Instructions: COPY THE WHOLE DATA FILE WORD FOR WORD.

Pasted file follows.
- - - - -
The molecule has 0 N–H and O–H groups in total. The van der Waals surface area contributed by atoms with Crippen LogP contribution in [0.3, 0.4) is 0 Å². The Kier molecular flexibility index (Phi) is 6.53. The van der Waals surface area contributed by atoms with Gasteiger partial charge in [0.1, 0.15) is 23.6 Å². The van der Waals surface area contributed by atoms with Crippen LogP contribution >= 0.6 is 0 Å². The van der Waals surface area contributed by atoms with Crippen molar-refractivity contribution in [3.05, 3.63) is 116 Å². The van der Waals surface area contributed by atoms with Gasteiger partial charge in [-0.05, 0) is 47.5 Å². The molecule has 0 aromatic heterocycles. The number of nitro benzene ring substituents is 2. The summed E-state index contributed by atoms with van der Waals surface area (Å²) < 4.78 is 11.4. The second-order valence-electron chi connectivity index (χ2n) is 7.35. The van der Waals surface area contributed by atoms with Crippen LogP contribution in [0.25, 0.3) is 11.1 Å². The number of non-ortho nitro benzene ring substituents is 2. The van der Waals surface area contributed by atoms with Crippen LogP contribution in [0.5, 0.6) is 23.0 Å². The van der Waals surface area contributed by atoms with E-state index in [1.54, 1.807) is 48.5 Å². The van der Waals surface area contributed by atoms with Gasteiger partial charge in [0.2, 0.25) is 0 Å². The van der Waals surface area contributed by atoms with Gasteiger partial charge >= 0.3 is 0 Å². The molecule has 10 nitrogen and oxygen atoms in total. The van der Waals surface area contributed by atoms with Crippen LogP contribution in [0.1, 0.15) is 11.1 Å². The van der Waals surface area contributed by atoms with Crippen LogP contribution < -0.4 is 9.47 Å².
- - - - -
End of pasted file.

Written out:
The molecule has 0 N–H and O–H groups in total. The van der Waals surface area contributed by atoms with Crippen LogP contribution in [0.3, 0.4) is 0 Å². The Kier molecular flexibility index (Phi) is 6.53. The van der Waals surface area contributed by atoms with Gasteiger partial charge in [0.1, 0.15) is 23.6 Å². The van der Waals surface area contributed by atoms with Crippen LogP contribution >= 0.6 is 0 Å². The van der Waals surface area contributed by atoms with Crippen molar-refractivity contribution in [3.05, 3.63) is 116 Å². The van der Waals surface area contributed by atoms with Gasteiger partial charge in [-0.05, 0) is 47.5 Å². The molecule has 0 aromatic heterocycles. The number of nitro benzene ring substituents is 2. The summed E-state index contributed by atoms with van der Waals surface area (Å²) < 4.78 is 11.4. The second-order valence-electron chi connectivity index (χ2n) is 7.35. The van der Waals surface area contributed by atoms with Crippen LogP contribution in [0.25, 0.3) is 11.1 Å². The number of non-ortho nitro benzene ring substituents is 2. The van der Waals surface area contributed by atoms with Crippen LogP contribution in [0.5, 0.6) is 23.0 Å². The van der Waals surface area contributed by atoms with E-state index in [1.54, 1.807) is 48.5 Å². The van der Waals surface area contributed by atoms with Gasteiger partial charge in [0.2, 0.25) is 0 Å². The van der Waals surface area contributed by atoms with Gasteiger partial charge >= 0.3 is 0 Å². The molecule has 10 nitrogen and oxygen atoms in total. The van der Waals surface area contributed by atoms with Crippen LogP contribution in [0.1, 0.15) is 11.1 Å². The van der Waals surface area contributed by atoms with Crippen LogP contribution < -0.4 is 9.47 Å².